For the second issue, patterning the gate electrodes involves isolating the gate electrodes along the fin direction. One way to isolate the adjacent gate electrodes is to etch through the gate electrodes with a dry etch process. As the fin-to-fin spacing between the adjacent fins decreases, the margin for etching the gate electrodes without etching the fins also decreases, making the etching process difficult. In addition, the etching of the gate electrodes can cause damage to the gate electrodes and adversely impact the work function and threshold voltage of the FinFET device. Another way to isolate the adjacent gate electrodes is to form an isolation dielectric before depositing the gate electrodes. This method may eliminate the need of etching the gate electrodes; however, this method has its challenges due to the existence of gate dielectric on the sidewall of the gate isolation which takes up lateral space for the gate electrodes.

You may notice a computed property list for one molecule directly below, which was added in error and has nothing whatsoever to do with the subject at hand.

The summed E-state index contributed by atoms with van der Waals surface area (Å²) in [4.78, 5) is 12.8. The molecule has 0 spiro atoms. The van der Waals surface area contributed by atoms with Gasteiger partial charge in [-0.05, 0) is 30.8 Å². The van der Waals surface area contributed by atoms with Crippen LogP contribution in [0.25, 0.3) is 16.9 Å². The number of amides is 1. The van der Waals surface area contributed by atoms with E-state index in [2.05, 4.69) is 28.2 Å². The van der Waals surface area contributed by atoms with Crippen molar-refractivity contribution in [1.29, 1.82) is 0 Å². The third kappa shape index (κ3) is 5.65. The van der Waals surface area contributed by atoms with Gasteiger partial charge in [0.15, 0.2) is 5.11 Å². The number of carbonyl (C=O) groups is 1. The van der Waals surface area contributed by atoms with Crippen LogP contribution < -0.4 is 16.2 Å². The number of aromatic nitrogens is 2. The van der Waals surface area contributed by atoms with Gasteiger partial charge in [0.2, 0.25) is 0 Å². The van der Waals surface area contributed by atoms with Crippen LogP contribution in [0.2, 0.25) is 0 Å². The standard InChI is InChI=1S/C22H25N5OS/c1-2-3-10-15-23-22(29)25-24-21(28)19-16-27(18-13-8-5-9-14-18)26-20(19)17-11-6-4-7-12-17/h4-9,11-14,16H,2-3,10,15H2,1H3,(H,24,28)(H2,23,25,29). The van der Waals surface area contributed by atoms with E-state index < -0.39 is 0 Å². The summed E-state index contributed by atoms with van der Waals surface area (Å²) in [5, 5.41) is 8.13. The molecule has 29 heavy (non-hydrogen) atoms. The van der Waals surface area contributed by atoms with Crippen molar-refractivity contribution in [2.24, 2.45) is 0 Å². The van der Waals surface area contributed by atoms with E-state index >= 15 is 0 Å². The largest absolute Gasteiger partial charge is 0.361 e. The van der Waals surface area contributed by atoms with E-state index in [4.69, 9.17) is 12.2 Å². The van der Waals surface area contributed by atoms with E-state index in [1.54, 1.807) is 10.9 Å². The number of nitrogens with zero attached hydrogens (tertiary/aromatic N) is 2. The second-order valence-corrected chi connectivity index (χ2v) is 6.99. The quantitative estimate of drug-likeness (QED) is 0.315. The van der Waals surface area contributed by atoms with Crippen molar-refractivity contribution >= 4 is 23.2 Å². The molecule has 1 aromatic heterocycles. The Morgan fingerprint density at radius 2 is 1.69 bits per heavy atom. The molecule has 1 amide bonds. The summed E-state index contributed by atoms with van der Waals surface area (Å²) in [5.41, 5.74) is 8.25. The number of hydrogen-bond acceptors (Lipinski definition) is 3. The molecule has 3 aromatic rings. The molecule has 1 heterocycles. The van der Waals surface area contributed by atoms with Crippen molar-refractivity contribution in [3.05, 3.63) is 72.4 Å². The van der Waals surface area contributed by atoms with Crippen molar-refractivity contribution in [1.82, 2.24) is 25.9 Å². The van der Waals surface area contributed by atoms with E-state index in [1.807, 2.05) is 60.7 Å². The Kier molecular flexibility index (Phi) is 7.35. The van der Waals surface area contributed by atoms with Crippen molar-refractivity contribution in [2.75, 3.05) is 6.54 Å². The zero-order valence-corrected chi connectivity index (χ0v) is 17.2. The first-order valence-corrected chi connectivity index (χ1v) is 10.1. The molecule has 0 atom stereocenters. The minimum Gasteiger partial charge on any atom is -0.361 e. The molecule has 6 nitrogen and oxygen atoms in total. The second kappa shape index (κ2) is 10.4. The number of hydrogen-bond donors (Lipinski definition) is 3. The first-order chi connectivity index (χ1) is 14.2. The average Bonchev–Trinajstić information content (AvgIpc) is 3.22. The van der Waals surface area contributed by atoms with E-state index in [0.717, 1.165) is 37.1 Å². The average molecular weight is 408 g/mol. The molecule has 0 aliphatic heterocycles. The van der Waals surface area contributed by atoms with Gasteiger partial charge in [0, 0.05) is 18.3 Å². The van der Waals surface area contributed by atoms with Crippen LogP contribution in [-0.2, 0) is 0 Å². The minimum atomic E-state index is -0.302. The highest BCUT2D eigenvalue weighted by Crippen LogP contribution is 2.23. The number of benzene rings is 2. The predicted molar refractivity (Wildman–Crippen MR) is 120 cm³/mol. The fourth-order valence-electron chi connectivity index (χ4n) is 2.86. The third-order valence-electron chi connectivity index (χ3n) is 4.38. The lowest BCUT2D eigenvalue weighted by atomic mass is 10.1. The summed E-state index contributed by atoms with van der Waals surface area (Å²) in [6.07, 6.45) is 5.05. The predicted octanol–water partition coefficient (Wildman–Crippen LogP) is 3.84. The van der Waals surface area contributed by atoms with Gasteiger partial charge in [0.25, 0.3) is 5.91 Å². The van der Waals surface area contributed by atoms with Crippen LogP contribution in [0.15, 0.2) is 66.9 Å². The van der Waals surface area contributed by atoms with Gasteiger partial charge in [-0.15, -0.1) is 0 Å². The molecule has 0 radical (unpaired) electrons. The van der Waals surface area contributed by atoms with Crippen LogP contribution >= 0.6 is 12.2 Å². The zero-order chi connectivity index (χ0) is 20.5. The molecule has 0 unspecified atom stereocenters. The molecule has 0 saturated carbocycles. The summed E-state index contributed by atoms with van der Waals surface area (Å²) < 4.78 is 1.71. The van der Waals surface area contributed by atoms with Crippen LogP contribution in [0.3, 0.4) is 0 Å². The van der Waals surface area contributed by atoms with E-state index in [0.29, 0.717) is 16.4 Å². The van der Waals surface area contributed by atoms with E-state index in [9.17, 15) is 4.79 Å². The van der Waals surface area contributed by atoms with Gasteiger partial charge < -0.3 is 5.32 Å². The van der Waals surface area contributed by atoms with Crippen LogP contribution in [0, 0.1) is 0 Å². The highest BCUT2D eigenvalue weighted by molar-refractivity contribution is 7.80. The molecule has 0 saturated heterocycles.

The present disclosure describes methods and structures to enable patterning and alignment for device densification and device size shrinkage. In some embodiments, a germanium (Ge) containing oxide is used to enable a self-aligned epitaxy process in the source/drain regions of FinFET devices. The self-aligned epitaxy layer grown on the source/drain regions increases the source/drain landing area for FinFET devices. In some embodiments, a dummy fin structure is used to isolate the self-aligned epitaxy layer from adjacent FinFET devices. In some embodiments, a dummy fin structure is patterned in a self-aligned etch to isolate the gate electrodes from adjacent FinFET devices. Using the self-aligned epitaxy process, the dummy fin structure and the self-aligned etch process, and the self-aligned processes can provide a number of benefits such as, for example, (i) improved process integration; (ii) improved device performance; and (iii) improved margin for device size scaling.